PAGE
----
Ms. Rorschach’s answer brings into question SAM’s business model. She noted that although SAAM is not financially dependent on the project, they estimate operating costs will increase by $400,000 per year, of which they anticipate a budget shortfall of $180,000. Since a business is unsustainable without a balanced budget, how can the city knowingly endorse this project? Why hasn’t an agreement with the SAM on the operational budget been addressed? Will SAM look to city coffers whenever they run short or is there some guarantee that the $5 million addition to the 2017 Seattle budget is the final cost to taxpayers? As their donor base is being called on to support the project, what guarantee is there that operating costs will be covered after completion? What is the back-up plan if donations don’t materialize?
Significantly, in her reply, Ms. Rorschach declines to answer the second question. To our knowledge no alternatives have been explored.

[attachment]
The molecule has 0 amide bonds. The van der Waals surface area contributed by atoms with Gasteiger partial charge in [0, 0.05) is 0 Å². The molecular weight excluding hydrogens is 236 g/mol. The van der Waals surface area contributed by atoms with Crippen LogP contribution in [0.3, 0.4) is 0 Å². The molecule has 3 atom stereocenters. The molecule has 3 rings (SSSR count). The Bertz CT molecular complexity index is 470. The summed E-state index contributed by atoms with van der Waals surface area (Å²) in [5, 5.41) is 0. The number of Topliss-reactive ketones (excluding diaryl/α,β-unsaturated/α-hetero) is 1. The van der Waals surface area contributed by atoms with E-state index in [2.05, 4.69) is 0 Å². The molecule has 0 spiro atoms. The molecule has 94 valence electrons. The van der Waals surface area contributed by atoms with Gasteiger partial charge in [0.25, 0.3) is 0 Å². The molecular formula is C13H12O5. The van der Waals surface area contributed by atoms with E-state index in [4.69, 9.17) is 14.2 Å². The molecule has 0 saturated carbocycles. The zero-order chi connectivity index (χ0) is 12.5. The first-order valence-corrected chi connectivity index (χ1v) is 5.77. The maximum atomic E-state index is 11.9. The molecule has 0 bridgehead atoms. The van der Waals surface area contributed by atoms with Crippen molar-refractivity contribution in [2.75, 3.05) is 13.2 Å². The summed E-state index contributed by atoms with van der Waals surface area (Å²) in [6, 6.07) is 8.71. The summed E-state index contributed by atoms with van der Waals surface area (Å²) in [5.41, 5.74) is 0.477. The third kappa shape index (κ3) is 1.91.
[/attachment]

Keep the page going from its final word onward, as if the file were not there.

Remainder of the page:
We ask that the Superintendent proceed with caution in this area based on recent reports of current museum budget in both New York and Los Angeles. (New York Times, Feb. 4.)
What steps will be taken to ensure that underserved communities benefit from the project?
“SAM and the Asian Art Museum currently offer numerous programs and initiatives that benefit traditionally underserved communities.”
This statement raises the following questions:
Of the 4,500 students served, how many students participated in programs at SAAM? Which schools participated in the programs at SAAM? How does SAAM market these programs to schools? Does or has SAAM taken the art to the students in the schools?
Also, how many of the underserved communities SAM contends to support were in any way part of the outreach programs championed as part of the contested planning process for this project? Did the “charrettes” and meetings with “stakeholders” include a broad engagement with varied cultural and demographic groups citywide, as per the mission “benefitting the Seattle region, the Pacific Northwest, and beyond.”
How long has the expansion project been planned?